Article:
Retail is undoubtedly tied to economic conditions—and despite the fact that most retailers can’t figure out how to get shoppers in stores—consumption isn’t the problem.
Speaking at a keynote session at NRF’s Big Show in New York Tuesday, Federal Reserve Bank CEO William Dudley said retail is critical to assessing economic growth.
Consumption accounts for two-thirds of GDP, and though Dudley said economic growth was weaker than the Fed would have liked last year, consumption patterns are OK now that the housing market is stabilizing.
Housing doesn’t often make headlines in retail reports, but the conditions of the housing markets have an almost direct effect on consumer spending at retail, as Dudley explained.
At the height of the housing boom, because homeowners were able to borrow against their mortgages, annual consumption was being boosted by $400 million in debt. But in the Great Recession that followed, consumption contracted by $300 billion as homeowners opted to pay down their debt instead of borrowing against their mortgages.
Now, however, consumption has picked up as consumer confidence increases and economic expansion is now in its eighth year, and Dudley says he expects that to continue for the next few years.
And the challenges in the retail space in the short term are not likely to be based on a lack of consumption, according to Dudley. The challenge lies more in figuring out how to satisfy changing demand.
Terry Lundgren, Macy’s chairman and CEO, who moderated the question portion of Dudley’s talk, and who also sits on the Federal Reserve Bank board, said considering the positive outlook for consumption, “Many of the retailers in this room aren’t feeling the love from the consumer.”
“One reason retailers aren’t feeling the love is because people aren’t tapping that extra household income,” Dudley said, adding however, “I think it’s going to be very interesting to see how the economy performs in 2017.”
Since the U.S. presidential election in November, there’s been a boost in consumer confidence.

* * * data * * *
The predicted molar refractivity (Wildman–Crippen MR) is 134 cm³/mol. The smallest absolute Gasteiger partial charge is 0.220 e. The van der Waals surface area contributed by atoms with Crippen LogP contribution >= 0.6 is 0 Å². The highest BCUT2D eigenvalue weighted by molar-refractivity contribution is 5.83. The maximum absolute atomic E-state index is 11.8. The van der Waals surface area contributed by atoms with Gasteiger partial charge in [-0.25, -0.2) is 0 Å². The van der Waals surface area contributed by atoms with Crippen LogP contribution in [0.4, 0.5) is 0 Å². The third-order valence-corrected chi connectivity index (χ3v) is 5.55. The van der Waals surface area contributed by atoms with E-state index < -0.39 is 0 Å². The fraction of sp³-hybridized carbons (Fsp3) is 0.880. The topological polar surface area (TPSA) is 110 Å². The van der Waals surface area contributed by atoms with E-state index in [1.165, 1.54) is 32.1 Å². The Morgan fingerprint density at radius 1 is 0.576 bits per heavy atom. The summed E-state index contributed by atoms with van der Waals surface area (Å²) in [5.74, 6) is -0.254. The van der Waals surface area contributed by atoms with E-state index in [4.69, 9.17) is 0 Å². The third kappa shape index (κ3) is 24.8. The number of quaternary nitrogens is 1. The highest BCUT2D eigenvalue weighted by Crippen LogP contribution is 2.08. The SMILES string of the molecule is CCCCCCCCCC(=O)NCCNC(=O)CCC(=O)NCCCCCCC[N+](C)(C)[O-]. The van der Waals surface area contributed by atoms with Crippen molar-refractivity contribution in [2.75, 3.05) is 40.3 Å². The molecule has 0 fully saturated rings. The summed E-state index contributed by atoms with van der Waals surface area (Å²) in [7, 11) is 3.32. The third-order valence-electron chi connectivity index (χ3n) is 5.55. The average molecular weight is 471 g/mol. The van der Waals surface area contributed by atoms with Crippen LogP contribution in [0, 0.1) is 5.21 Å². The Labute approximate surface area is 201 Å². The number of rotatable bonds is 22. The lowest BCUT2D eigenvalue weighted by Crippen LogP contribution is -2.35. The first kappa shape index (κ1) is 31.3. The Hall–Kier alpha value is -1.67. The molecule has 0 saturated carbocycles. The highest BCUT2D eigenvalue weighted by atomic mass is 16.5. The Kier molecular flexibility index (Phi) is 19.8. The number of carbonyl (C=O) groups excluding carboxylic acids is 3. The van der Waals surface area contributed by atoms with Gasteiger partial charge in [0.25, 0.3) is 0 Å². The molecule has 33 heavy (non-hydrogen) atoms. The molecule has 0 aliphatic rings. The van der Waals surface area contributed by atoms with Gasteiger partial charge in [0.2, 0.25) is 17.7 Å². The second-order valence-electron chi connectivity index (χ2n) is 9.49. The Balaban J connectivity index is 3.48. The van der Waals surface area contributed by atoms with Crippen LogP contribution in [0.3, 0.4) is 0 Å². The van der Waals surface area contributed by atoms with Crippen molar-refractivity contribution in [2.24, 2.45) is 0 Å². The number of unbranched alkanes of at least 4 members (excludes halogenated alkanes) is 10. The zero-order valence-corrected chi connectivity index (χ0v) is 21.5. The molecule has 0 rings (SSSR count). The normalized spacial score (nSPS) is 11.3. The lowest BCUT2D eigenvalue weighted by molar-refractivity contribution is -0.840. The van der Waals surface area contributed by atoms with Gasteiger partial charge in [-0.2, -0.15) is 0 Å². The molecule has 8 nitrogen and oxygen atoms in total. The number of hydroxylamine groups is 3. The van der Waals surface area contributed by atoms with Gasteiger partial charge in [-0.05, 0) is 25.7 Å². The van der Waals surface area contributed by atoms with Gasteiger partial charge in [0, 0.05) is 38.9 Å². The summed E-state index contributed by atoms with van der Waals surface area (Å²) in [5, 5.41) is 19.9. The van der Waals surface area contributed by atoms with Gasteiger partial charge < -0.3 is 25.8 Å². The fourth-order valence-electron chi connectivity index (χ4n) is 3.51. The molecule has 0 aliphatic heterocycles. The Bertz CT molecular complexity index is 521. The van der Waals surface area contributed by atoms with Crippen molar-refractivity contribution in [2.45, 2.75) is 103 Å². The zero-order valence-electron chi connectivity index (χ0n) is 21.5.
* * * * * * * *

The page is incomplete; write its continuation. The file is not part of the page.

“Most people think the risk to the economy may be a little more on the upside than the downside because of this consumer confidence than in the last couple years,” Dudley said.
Another reason the stabilized consumption hasn’t translated all that well to retail—apart from the fact that some people are keener to pay down debt—is that productivity growth has been “very anemic” in recent years, according to Dudley.
There’s a slower rate of new business startups, which tend to raise productivity growth, generally there’s a aging demographic and there’s been a lack of infrastructure spending.
“Productivity growth has been running at less than 1 percent for the last couple of years,” Dudley said. “If you could go back to the kind of productivity growth we saw in the late 1990’s, 3.5 percent, 4 percent…it’s definitely worth trying to do.”
Turning to Brexit, Lundgren asked Dudley how he thought the U.K. EU exodus would would affect the country’s economy.
“I think the biggest surprise in terms of Brexit so far is that the U.K. economy is holding up surprisingly well,” Dudley said. Yes, the country’s currency has suffered, but household spending has also held up well. What may happen, however, is that the whole exit process will take far longer than the two years the U.K. claims, according to Dudley. “We don’t have a good road map for this. This has never been done before…it’s going to be messy. A messy divorce.”
Few sessions at the Big Show went off without raising the issue of tax reform and the current looming proposals, notably, border adjustment, and Lundgren wanted Dudley to weigh in with his thoughts on how that would work and how it would get funded.
“Most of us would agree that the corporate tax system in the U.S. is badly in need of fixing,” Dudley said. “The question is whether the border adjustment tax is the way to go.”
The border adjustment tax, which could cut out the incentives businesses get for moving or locating operations outside of the U.S., is a “pretty dramatic change” as Dudley put it.
“It would lead to a lot of change of the value of the dollar in the U.S. and import prices would go up,” Dudley said, adding that it could also affect tourism as fewer people will visit the U.S. if it becomes pricier for them to do so, and it could change the relative attractiveness of investing in U.S. assets. “I’d like to see corporate tax reform…but I want to see something that’s maybe a little bit less dramatic.”
This year may have a lot in store for the U.S., and global, economy, but Dudley doesn’t expect another 2008 financial crisis to hit, as there’s less stress on the nation’s balance sheet and a safer financial system.
“I suppose it’s conceivable, but I would be extraordinarily surprised by anything in the next five to 10 years,” Dudley said. “If we do our job and we’re not hit by any big shots from abroad—or from within the United States, then I think this expansion has a long way to run.”